In Canada, nature shows off its incredible beauty: vast forests, emerald green lakes and imposing mountains provide habitat for a wide range of flora and fauna. It is no wonder that the country protects its natural beauty in the form of 47 national parks as well as countless regional parks. Natural parks are one of the most popular destinations for locals and tourists alike.


Diversity and beauty of an unusual kind

Beautiful natural experiences are relatively evenly distributed throughout almost all parts of the country. The contrasts between Canada’s national parks could not be greater: from magical ice worlds to virgin forests with long sandy beaches, the country offers unparalleled diversity.

Canada’s oldest and largest national park is in Alberta. It was founded in 1885, and covers more than 6,600 square kilometres. It is home to grizzly bears and moose, as well as breathtaking landscapes of rivers, lakes and glaciers.

On the west coast, the Pacific Rim National Park in British Columbia impresses visitors with kilometres of beaches and incomparable forests containing giant trees up to 600 years old. In the summer, its beautiful bays are visited by orcas and grey whales. In the south of the park lies one of the country’s most popular yet toughest hiking trails: the West Coast Trail.

The Kluane National Park in the Yukon near the Alaskan border was founded in 1979 and is a UNESCO World Cultural Heritage site. Approximately 82% of the land is covered by the Kluane Icefield, an almost unreal-seeming glacier massif, which also contains the Elijah Mountains and Mount Logan, Canada’s highest mountain at 5959 metres.


Natural parks in Nova Scotia

Nova Scotia also offers incomparable natural landscapes and abundant wildlife in protected national parks, not far from real estate surrounded by nature. Named after the plateau of the same name, the Cape Breton Highlands National Park was founded in 1936, and was the first national park in the Atlantic provinces. Boreal forests and rocky coasts provide an impressive habitat for moose and black bears, as well as bald eagles.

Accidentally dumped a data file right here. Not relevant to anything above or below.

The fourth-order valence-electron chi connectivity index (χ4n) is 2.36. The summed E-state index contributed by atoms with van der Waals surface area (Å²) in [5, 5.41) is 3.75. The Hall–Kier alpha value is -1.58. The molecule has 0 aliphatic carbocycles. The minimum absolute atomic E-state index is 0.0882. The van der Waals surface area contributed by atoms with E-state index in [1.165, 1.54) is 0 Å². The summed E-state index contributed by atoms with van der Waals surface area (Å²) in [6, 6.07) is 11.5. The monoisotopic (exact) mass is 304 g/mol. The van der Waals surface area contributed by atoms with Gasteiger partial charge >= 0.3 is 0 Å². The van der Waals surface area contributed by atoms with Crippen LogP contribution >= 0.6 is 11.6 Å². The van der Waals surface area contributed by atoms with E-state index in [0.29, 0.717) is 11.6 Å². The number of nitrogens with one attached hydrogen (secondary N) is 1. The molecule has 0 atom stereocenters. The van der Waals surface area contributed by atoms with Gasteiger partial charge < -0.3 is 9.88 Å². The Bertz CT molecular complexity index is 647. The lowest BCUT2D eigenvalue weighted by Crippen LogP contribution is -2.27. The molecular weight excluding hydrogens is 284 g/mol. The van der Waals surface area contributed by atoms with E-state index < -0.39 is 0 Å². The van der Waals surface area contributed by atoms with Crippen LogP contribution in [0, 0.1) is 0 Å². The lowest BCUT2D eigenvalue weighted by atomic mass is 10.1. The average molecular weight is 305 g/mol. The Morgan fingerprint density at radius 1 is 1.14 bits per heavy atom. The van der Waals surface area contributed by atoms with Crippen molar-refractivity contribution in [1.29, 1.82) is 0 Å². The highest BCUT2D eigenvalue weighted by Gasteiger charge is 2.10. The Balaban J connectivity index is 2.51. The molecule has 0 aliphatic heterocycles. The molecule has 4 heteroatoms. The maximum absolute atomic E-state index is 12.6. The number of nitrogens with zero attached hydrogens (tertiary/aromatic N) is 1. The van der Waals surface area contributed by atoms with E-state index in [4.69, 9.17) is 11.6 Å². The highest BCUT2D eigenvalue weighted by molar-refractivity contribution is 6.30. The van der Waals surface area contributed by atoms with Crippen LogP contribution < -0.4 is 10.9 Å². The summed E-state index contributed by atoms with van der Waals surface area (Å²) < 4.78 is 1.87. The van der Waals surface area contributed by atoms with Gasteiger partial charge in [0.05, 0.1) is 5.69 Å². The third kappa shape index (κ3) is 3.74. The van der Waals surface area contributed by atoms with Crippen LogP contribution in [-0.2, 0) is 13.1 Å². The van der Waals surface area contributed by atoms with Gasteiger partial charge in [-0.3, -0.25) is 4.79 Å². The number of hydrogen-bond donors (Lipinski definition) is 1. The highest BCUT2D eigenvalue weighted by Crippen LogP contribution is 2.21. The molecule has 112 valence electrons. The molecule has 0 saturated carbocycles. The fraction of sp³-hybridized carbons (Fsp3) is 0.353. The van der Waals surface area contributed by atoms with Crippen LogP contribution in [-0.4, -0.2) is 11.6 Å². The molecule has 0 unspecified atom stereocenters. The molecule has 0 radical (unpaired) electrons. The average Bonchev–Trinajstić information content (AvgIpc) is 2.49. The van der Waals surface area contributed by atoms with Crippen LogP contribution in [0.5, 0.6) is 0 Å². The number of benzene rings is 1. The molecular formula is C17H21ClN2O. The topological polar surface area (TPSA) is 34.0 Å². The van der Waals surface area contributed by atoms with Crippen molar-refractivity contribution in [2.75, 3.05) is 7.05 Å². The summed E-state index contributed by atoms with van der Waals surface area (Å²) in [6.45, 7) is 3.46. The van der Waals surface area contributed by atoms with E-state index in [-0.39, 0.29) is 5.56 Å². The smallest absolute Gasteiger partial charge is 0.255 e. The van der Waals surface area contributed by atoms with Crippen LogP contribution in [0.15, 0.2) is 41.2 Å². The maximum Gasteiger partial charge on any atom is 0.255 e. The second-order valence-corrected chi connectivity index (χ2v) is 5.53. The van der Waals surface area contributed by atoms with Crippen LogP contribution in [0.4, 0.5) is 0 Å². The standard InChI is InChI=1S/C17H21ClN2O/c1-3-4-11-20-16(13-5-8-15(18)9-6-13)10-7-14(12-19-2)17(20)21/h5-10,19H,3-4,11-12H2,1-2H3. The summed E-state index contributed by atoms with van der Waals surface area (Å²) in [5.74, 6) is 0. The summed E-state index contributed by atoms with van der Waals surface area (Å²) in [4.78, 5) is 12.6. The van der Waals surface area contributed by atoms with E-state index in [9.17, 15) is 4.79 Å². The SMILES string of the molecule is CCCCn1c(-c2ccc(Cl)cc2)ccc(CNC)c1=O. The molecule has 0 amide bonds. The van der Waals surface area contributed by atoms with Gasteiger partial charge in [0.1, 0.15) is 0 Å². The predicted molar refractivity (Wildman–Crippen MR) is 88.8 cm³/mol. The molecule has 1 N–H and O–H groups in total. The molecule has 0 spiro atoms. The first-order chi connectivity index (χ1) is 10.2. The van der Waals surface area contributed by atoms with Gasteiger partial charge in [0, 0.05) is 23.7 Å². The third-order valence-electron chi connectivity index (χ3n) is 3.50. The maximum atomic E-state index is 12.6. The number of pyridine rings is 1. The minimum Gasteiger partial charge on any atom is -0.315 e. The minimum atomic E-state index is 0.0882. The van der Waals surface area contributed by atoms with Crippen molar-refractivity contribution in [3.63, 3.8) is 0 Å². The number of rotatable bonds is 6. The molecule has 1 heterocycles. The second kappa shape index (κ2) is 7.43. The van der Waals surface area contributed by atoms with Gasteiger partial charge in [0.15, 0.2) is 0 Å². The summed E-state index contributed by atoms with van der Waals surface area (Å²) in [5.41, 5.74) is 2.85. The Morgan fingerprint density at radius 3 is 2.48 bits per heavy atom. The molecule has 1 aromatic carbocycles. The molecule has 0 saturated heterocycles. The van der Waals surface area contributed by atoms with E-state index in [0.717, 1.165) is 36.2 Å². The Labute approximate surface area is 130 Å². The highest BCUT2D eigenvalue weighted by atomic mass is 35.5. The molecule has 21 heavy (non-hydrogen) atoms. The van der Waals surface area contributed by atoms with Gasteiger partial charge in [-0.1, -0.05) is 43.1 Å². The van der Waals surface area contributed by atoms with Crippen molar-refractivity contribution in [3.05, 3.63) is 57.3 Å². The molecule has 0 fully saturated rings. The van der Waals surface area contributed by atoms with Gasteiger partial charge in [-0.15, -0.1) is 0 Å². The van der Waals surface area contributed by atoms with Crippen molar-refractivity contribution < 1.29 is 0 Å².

The Kejimkujik National Park covering 403 km² was founded in 1979. Its name refers to the country’s indigenous people, the Mi’kmaqs. White sandy beaches along the Atlantic coast, countless river valleys, and wetlands offer home to endangered animal species such as the piping plover, as well as the white-tailed deer and the New World porcupine.

The Sable Island National Park is particularly special. Although it can look back on a long history, it was only officially established as a national park in 2013. Human settlements have been located here since the 16th century, and some of the buildings belonging to the rescue centre founded in 1801 are now used by the park’s management. You can search for trees on the island in vain. Instead the vegetation is characterised by beach grass, which provides a comfortable habitat for Arctic terns, common seals and grey seals, as well as the Sable Island ponies. The island can only be visited with the permission of the Canadian coastguard service.